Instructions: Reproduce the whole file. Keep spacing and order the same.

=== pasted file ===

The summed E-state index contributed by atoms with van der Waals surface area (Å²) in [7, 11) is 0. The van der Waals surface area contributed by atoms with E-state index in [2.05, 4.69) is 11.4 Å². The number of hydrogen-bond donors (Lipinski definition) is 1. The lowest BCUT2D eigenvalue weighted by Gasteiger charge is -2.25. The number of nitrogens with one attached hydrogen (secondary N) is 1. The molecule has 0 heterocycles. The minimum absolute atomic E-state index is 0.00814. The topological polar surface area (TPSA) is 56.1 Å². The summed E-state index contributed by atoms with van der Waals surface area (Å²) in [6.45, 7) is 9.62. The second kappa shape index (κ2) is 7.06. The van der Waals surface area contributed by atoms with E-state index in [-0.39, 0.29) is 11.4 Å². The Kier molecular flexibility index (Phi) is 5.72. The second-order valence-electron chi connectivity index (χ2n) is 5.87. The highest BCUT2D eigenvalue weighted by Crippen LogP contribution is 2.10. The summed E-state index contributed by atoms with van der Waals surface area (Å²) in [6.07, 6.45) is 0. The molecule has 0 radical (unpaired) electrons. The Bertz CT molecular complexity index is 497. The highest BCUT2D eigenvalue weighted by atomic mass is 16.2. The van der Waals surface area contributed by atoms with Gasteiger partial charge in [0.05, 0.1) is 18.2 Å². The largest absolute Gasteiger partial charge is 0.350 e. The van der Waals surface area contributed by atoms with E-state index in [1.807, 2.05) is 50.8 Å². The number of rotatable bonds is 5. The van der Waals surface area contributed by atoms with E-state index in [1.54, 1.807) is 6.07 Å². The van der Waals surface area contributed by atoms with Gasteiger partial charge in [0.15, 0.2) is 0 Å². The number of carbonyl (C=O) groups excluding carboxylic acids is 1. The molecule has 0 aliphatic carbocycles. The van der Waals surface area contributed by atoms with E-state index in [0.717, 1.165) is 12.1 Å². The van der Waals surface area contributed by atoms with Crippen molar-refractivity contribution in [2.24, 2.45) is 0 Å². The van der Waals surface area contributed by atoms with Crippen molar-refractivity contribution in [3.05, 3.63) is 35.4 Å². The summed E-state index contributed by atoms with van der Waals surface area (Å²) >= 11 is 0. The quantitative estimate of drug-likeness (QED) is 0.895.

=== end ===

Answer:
The summed E-state index contributed by atoms with van der Waals surface area (Å²) in [7, 11) is 0. The van der Waals surface area contributed by atoms with E-state index in [2.05, 4.69) is 11.4 Å². The number of hydrogen-bond donors (Lipinski definition) is 1. The lowest BCUT2D eigenvalue weighted by Gasteiger charge is -2.25. The number of nitrogens with one attached hydrogen (secondary N) is 1. The molecule has 0 heterocycles. The minimum absolute atomic E-state index is 0.00814. The topological polar surface area (TPSA) is 56.1 Å². The summed E-state index contributed by atoms with van der Waals surface area (Å²) in [6.45, 7) is 9.62. The second kappa shape index (κ2) is 7.06. The van der Waals surface area contributed by atoms with E-state index in [-0.39, 0.29) is 11.4 Å². The Kier molecular flexibility index (Phi) is 5.72. The second-order valence-electron chi connectivity index (χ2n) is 5.87. The highest BCUT2D eigenvalue weighted by Crippen LogP contribution is 2.10. The summed E-state index contributed by atoms with van der Waals surface area (Å²) in [6.07, 6.45) is 0. The molecule has 0 radical (unpaired) electrons. The Bertz CT molecular complexity index is 497. The highest BCUT2D eigenvalue weighted by atomic mass is 16.2. The van der Waals surface area contributed by atoms with Gasteiger partial charge in [0.05, 0.1) is 18.2 Å². The largest absolute Gasteiger partial charge is 0.350 e. The van der Waals surface area contributed by atoms with E-state index in [1.807, 2.05) is 50.8 Å². The number of rotatable bonds is 5. The van der Waals surface area contributed by atoms with E-state index in [1.54, 1.807) is 6.07 Å². The van der Waals surface area contributed by atoms with Gasteiger partial charge in [0.15, 0.2) is 0 Å². The number of carbonyl (C=O) groups excluding carboxylic acids is 1. The molecule has 0 aliphatic carbocycles. The van der Waals surface area contributed by atoms with E-state index in [0.717, 1.165) is 12.1 Å². The van der Waals surface area contributed by atoms with Crippen molar-refractivity contribution in [2.24, 2.45) is 0 Å². The van der Waals surface area contributed by atoms with Crippen molar-refractivity contribution in [3.05, 3.63) is 35.4 Å². The summed E-state index contributed by atoms with van der Waals surface area (Å²) >= 11 is 0. The quantitative estimate of drug-likeness (QED) is 0.895.